UN Women/Roman Mamedov
Photo: UN Women/Roman Mamedov

The State Statistics Service of Ukraine estimated the total population of the country (excluding Crimea and some areas beyond the control of the Government of Ukraine) on 1 January 2022 at around 41 million[1]. Due to the full-scale Russian invasion in 2022, more than 8 million Ukrainians fled the country, creating a widescale refugee crisis.

Signatory to several international agreements, Ukraine has joined and adopted most of the key international and regional gender equality and women’s empowerment (GEWE) and human rights treaties and has integrated these commitments into several national laws and policies. This commitment is notably enshrined in its adoption or ratification of: The Convention on the Elimination of All Forms of Discrimination against Women (CEDAW) (1979); The Beijing Declaration and Platform for Action (BPfA) (1995); United Nations Security Council resolution 1325 (2000) on Women, Peace and Security (UNSCR 1325); and The Sustainable Development Goals (SDGs) (2015). In addition, Ukraine recently joined G7 Biarritz Partnership for Gender Equality initiative  (2020); the Equal Pay International Coalition  (EPIC), led by UN Women, the International Labour Organization (ILO) and the Organisation for Economic Co-operation and Development (OECD); and joined the Generation Equality Actions Coalitions. 

The Global Gender Gap reports for 2020–2022[2] show that, despite legislative advancement and international commitments, there is a lot of room to improve in terms of advancing gender equality in Ukraine: In 2020 Ukraine was ranked in 59th place on this global report, but by 2022 it was ranked 81st out of 146 countries. The 2021 Gender Inequality Index ranks Ukraine 103rd out of 156 countries on women’s political participation, with a slight improvement in 2022   (to position 100).

Despite the dire circumstances of wartime, women’s rights and gender equality remain a priority for the Ukrainian Government. In 2022, Ukraine ratified the Council of Europe Convention on Preventing and Combating Violence against Women and Domestic Violence (the Istanbul Convention) and with broad participation of women and of women’s organizations updated the National Action Plan on UNSCR 1325  to reflect new wartime challenges, including conflict-related sexual violence and trafficking; and the new State Strategy for ensuring equal rights and opportunities for women and men by 2030, and developed the strategy to eliminate the gender pay gap in Ukraine.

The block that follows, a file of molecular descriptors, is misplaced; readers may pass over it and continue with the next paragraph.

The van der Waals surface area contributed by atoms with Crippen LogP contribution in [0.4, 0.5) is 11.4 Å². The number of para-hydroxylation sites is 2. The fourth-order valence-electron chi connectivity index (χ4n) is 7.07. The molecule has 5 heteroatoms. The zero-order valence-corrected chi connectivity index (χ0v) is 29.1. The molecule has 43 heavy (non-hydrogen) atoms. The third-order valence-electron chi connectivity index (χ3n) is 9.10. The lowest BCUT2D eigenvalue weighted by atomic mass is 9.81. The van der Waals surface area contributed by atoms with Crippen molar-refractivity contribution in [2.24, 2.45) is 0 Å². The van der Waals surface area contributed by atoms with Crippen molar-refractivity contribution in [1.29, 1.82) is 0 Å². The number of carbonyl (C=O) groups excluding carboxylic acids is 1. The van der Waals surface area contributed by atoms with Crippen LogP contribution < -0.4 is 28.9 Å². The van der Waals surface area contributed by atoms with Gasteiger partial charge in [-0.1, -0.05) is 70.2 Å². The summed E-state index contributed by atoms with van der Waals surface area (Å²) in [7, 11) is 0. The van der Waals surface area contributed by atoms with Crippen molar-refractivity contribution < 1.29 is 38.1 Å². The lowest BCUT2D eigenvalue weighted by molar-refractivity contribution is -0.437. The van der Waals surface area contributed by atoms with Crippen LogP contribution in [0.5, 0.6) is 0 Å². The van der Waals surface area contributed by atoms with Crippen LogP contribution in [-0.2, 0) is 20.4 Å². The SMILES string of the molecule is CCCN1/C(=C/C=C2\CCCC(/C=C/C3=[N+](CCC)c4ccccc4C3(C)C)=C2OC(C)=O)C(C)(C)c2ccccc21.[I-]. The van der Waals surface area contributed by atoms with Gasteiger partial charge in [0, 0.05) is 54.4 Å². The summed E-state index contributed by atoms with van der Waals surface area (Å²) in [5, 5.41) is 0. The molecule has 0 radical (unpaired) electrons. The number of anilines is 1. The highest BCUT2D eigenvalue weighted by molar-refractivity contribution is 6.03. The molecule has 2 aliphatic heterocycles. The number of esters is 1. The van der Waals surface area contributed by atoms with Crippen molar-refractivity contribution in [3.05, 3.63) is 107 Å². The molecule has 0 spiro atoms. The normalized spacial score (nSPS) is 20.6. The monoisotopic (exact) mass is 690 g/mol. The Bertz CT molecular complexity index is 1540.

The ongoing full-scale Russian invasion continues to brutally disrupt each sphere of life in Ukraine. According to the second Ukraine Rapid Damage and Needs Assessment (RDNA2)  for the period from 24 February 2022 to  24 February 2023 – which was jointly prepared by the World Bank Group, the Government of Ukraine, the European Union, and the United Nations in coordination with humanitarian and development partners, academia, civil society organizations (CSOs), and the private sector – direct damage in Ukraine has reached over USD $135 billion, with housing, transport, energy, and commerce and industry being the most affected sectors.

Disruptions to economic flows and production, as well as additional expenses associated with the war, are collectively measured as losses and amount to some USD $290 billion. Ukraine’s gross domestic product (GDP) shrank by 29.2 per cent in 2022, and poverty increased from 5.5 to 24.1 per cent in 2022 (based on the poverty line of USD $6.85 per person per day). Reconstruction and recovery needs are estimated at about USD $411 billion, as of 24 February 2023.

The impacts of war are uneven, with the greatest effects on women, children and people with disabilities. At the beginning of 2023, the UN had verified the killing of at least 2,296 women and girls since the start of Russia’s full-scale invasion of Ukraine. The actual numbers are likely significantly higher. Women and their children represent 90 per cent of the 7.9 million people who have been forced to move to other countries. Of those displaced inside Ukraine, 68 per cent are women. Many have lost their homes and jobs and lack access to basic social services and protection. Twelve months into the conflict, 7.8 million women and 2 million girls in the country needed assistance.